Analysis of government versus private sector pay and work hours suggests bureaucrats get more money for less work.
Andrew Biggs of the American Enterprise Institute and Jason Richwine of the Heritage Foundation have recently taken a look at two issues related to public sector pay, compensation and hours worked. What they find is that government workers work about one month less in a given year and earn more than comparably skilled workers in the private sector.
A summary of their findings on compensation were published by the Washington Post last month. Biggs and Richwine were responding to claims that public sector employees earn 35 percent less than their private sector counterparts. However, these comparisons are badly misleading.
All five outside studies reviewed this year by the Government Accountability Officefound that federal pay is equal to or higher than those of comparableprivate-sector workers. This is consistent with three decades ofacademic research. According to our analysis of Census Bureau data last year, the typical private-sector worker who shifts to a federal job receives a salary increase, while federal workers who leave for the private sector tend to get a salary cut.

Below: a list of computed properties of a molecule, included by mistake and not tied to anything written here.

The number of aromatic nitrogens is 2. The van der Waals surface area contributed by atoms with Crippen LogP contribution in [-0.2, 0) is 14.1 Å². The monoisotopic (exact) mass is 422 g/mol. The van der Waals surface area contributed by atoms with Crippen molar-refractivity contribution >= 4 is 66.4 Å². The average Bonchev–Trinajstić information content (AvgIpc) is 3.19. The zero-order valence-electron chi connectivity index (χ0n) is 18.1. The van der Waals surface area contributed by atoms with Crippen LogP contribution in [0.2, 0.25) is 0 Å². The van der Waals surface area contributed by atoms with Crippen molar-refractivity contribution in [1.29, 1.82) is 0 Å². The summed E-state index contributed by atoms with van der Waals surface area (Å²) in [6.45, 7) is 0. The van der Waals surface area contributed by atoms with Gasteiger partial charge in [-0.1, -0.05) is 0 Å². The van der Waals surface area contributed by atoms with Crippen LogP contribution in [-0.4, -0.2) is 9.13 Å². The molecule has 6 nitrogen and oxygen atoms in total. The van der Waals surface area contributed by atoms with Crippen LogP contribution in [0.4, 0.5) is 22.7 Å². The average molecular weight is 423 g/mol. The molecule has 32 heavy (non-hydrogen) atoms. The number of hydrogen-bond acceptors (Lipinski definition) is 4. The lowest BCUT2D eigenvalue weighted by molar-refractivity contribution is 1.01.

It’s also important to note that the comparison claiming public workers earn less did not consider their benefits, which are considerably more generous than those in the private sector. Add it all up, and you have convincing evidence that, when training, experience and benefits are factored in, public sector employees earn more than comparable individuals in the private sector.
Biggs and Richwine also looked at work hours in the public and private sector. In a piece that appeared in Tuesday’s Wall Street Journal, they examined the Bureau of Labor Statistics’ American Time Use Survey, which asks individuals to keep a detailed time-use journal. The BLS survey found a significant difference in the amount of time worked in each sector:
What we found was that during a typical workweek, private-sectoremployees work about 41.4 hours. Federal workers, by contrast, put in38.7 hours, and state and local government employees work 38.1 hours. Ina calendar year, private-sector employees work the equivalent of 3.8more 40-hour workweeks than federal employees and 4.7 more weeks thanstate and local government workers. Put another way, private employeesspend around an extra month working each year compared with publicemployees.
So government workers not only earn more; they also work significantly less. The lesson that Biggs and Richwine take from the data is that there is a basic inequity in the system. Their recommendation is for the private sector to demand fairness in the face of more demands for resources from the public sector: “Before we ask private-sector employees to work more to support government, government itself should work as much as the private sector.”